Noraduz Khachkars and Three Generations
Three generations of ladies from Noraduz village in Armenia. The nana (armenian word for the grandmother) drew herself just at the last moment behind the stone. Thus she offered a very dramatic profile, telling much silently behind the cross stone (khachkar)
Khachkars ("Խաչքար" in Armenian, literally meaning "cross-stone") are a uniquely Armenian form of art, which evolved into incredibly ornate form which reached its peak in the 12-13th centuries.
Perhaps some of the most intricate known Khachkars were designed by the great architect Momik. He also is credited with the design of the Areni Church and Noravank Monastery.
Khachkars are most commonly used as tombstones, but were sometimes used as memorials. The biggest khachkar cemetery in Armenia is the Noratus Cemetery, while the biggest in the world is in Jugha, in Nakhichevan.
Most khachkars do not depict Christ on the cross, but a few notable exception except. Most khachkars fall under the basic definition of a cross carved onto a stone. A few of the highly detailed and elaborate khachkars are called "lacework" khachkars. Khachkars which are freestanding crosses are called tevavor or "with arms" khachkars. Finally there are some examples of totem-pole style khachkars. The cross is usually the standard Armenian cross with two triple-loops on each arm of the cross, but can be simpler or vary.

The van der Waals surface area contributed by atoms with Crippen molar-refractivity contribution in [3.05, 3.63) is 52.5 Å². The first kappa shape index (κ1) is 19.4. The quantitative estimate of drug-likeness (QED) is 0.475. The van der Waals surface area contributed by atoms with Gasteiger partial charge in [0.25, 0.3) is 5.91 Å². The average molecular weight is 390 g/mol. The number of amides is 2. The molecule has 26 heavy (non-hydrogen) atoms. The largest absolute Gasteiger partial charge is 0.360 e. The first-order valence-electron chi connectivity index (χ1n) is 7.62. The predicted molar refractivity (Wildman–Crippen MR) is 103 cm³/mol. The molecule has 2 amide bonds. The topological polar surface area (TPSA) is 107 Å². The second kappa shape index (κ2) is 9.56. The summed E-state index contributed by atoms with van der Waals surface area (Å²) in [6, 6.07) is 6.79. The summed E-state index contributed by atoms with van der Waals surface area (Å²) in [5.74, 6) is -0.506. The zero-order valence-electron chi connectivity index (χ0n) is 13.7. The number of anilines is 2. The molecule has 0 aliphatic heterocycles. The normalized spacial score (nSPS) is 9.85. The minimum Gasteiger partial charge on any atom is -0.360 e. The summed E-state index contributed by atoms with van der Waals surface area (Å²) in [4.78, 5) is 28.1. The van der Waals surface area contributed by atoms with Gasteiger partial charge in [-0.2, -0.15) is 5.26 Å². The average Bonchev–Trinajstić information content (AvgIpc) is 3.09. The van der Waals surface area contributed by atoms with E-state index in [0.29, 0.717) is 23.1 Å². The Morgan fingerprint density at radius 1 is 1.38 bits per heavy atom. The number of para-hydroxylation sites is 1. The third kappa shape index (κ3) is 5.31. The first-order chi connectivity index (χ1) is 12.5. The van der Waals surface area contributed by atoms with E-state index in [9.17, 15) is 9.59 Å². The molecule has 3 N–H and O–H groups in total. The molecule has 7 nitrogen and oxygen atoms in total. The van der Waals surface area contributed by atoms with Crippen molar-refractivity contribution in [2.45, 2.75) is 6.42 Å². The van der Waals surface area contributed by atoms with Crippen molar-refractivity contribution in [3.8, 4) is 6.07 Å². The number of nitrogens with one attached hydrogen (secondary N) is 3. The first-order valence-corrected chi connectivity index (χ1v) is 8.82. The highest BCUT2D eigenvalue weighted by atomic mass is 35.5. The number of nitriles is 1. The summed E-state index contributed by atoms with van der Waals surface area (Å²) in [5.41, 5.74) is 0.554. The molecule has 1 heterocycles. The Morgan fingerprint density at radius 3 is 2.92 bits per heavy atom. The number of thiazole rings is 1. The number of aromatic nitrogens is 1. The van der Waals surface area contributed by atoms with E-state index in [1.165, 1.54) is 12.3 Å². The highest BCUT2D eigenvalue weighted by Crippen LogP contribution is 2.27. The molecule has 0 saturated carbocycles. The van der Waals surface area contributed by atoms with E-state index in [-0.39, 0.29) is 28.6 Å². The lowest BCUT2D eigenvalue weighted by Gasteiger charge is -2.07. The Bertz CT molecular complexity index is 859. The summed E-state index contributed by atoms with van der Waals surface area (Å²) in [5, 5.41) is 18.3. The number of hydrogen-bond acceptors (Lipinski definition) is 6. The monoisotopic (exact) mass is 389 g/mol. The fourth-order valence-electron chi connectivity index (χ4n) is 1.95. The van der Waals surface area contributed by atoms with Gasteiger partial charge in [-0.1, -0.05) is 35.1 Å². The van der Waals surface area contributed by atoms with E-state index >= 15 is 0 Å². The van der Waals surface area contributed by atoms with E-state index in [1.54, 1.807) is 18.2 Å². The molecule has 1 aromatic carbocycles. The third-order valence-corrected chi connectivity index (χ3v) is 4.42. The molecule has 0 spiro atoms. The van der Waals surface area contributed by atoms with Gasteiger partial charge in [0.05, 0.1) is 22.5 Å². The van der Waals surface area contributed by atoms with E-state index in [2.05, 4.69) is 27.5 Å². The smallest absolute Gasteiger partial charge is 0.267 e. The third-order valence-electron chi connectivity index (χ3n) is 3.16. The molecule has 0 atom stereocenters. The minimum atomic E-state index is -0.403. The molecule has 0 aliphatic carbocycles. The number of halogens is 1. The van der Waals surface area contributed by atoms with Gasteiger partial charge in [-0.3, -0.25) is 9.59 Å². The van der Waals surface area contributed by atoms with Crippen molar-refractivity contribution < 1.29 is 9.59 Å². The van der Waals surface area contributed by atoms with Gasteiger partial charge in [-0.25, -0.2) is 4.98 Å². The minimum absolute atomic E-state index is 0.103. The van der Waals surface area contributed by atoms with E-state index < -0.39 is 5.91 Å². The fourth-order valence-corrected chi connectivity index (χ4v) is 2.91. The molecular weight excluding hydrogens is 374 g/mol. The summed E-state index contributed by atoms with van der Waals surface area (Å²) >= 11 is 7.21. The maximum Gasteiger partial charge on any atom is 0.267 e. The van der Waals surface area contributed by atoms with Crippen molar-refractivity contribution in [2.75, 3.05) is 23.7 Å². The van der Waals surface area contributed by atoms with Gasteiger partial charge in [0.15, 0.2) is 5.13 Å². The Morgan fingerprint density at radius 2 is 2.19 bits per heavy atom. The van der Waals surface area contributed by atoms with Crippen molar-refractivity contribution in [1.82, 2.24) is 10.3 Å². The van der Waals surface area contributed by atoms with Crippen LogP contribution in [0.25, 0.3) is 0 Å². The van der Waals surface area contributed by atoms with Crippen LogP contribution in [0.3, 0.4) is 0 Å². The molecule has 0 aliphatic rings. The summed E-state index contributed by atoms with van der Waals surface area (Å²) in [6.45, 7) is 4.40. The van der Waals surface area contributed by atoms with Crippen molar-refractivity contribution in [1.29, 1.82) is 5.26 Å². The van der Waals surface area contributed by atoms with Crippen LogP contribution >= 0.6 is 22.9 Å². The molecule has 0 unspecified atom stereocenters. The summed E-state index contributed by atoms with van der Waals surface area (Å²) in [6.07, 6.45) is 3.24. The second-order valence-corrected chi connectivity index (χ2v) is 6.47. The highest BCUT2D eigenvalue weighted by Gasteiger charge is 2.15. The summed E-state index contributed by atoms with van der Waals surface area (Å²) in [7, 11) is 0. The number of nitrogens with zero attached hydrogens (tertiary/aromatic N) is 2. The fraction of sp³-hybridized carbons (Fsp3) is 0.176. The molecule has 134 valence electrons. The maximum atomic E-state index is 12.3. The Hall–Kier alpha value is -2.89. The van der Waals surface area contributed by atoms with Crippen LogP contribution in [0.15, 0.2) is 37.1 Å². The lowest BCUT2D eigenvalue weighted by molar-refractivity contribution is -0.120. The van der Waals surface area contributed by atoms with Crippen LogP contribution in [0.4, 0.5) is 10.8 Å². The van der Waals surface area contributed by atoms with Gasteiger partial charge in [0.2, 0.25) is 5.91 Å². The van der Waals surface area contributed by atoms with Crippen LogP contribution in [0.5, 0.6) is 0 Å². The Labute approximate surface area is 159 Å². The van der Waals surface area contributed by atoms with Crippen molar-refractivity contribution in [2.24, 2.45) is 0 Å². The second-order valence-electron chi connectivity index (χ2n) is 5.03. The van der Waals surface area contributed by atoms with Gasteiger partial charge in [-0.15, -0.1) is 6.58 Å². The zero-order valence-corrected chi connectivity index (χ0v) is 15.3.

Noratus (Arm: Նորադուզ)
Exiting E at a somewhat over-engineered cloverleaf intersection leads one toward Lake Sevan and the ancient village of Noratus* or Noraduz (5465 p). Turning right at the first street past the bridge leads to the S edge of town and S. Grigor Lusavorich church/Daputs Monastery of the 9-10th c., rebuilt by the 11th c architect Khachatur. Continuing straight into the center of village, the second left leads to the ruined S. Astvatsatsin church, a basilica built by Prince Sahak at the end of the 9th c., probably on earlier foundations. Outside the W door are intriguing carved grave monuments. On the E edge of town is a huge medieval-modern cemetery with an impressive array of early khachkars* =70= (40 22.40n x 045 11.05e), the largest such collection of khachkars in Armenia, as well as evocative modern funerary statuary. Continuing up the bare, windswept hillside beyond, there is a smaller cluster of khachkars around a medieval funeral chapel. Two km E of Noratus on the top of a hill is the Heghi Dar cyclopean fortress with a large tomb and two big inhabited caves. On a promontory N of Noratus is a large, well-maintained forest of antenna masts, ostensibly belonging to Armentel. A couple of km S of Noradus, near the former village of Artsvakar (formerly Ghshlakh, now a suburb of Gavar), are the Early Iron Age cyclopean fortresses of Ghslakh (near the lake), Zhami Dar (just W of Artsvakar) and Mrtbi Dzor (S of Zhami Dar).
Critiques | Translate
khent (13) 2007-09-07 11:35
Interesting picture Sayat. With Khachkar in the foreground I was actually thinking the picture represents more than three generations. I was also thinking it represents continuity--from past to present and to the future.
gaylen54 (94) 2007-09-07 11:40
Three generations! Cool! :) I know you were trying to include the whole monument, but I thought the people were more important than the monument, so I did a workshop to see what would happen. Hope you like it.
Angshu (54877) 2007-09-08 21:47
Interesting post...three generations...a pity that we can't see the eldest person's face...but doesn't matter much. The Khachkar seems to be a very good fulcrum around which the 3 generations present themselves. Looks good in side profile. Superb notes which I enjoyed reading!
JanD (0) 2007-09-27 12:17
Hi! Wonderful concept. Wonderful composition. Excellent effect. Best regards!
SaroGPS (51) 2010-12-17 8:14
Well done !